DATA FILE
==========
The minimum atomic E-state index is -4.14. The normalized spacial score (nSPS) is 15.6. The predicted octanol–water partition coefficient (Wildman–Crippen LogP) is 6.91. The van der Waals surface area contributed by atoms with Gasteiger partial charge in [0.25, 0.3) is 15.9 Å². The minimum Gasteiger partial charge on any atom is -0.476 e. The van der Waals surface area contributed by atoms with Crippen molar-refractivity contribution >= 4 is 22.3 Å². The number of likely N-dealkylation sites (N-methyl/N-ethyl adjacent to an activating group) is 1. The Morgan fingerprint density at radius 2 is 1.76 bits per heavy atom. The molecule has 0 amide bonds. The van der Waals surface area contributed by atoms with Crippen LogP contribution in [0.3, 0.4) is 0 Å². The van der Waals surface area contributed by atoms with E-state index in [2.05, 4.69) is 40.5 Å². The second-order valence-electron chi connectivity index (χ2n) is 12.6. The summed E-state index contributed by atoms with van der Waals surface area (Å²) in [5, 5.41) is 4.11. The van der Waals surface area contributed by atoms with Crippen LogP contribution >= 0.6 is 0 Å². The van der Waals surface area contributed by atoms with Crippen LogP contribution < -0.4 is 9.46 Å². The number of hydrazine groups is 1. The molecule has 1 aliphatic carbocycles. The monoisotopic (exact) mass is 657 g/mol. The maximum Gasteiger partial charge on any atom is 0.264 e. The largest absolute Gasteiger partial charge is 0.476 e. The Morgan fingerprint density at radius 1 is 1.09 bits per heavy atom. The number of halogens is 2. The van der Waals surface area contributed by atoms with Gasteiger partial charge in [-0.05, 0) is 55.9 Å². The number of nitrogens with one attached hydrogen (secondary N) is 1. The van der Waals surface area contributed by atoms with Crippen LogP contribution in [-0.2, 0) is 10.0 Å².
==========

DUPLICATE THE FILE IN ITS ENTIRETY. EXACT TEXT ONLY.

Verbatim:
The minimum atomic E-state index is -4.14. The normalized spacial score (nSPS) is 15.6. The predicted octanol–water partition coefficient (Wildman–Crippen LogP) is 6.91. The van der Waals surface area contributed by atoms with Gasteiger partial charge in [0.25, 0.3) is 15.9 Å². The minimum Gasteiger partial charge on any atom is -0.476 e. The van der Waals surface area contributed by atoms with Crippen molar-refractivity contribution >= 4 is 22.3 Å². The number of likely N-dealkylation sites (N-methyl/N-ethyl adjacent to an activating group) is 1. The Morgan fingerprint density at radius 2 is 1.76 bits per heavy atom. The molecule has 0 amide bonds. The van der Waals surface area contributed by atoms with Crippen LogP contribution in [0.3, 0.4) is 0 Å². The van der Waals surface area contributed by atoms with E-state index in [2.05, 4.69) is 40.5 Å². The second-order valence-electron chi connectivity index (χ2n) is 12.6. The summed E-state index contributed by atoms with van der Waals surface area (Å²) in [5, 5.41) is 4.11. The van der Waals surface area contributed by atoms with Crippen LogP contribution >= 0.6 is 0 Å². The van der Waals surface area contributed by atoms with Crippen LogP contribution < -0.4 is 9.46 Å². The number of hydrazine groups is 1. The molecule has 1 aliphatic carbocycles. The monoisotopic (exact) mass is 657 g/mol. The maximum Gasteiger partial charge on any atom is 0.264 e. The largest absolute Gasteiger partial charge is 0.476 e. The Morgan fingerprint density at radius 1 is 1.09 bits per heavy atom. The number of halogens is 2. The van der Waals surface area contributed by atoms with Gasteiger partial charge in [-0.05, 0) is 55.9 Å². The number of nitrogens with one attached hydrogen (secondary N) is 1. The van der Waals surface area contributed by atoms with Crippen LogP contribution in [-0.2, 0) is 10.0 Å².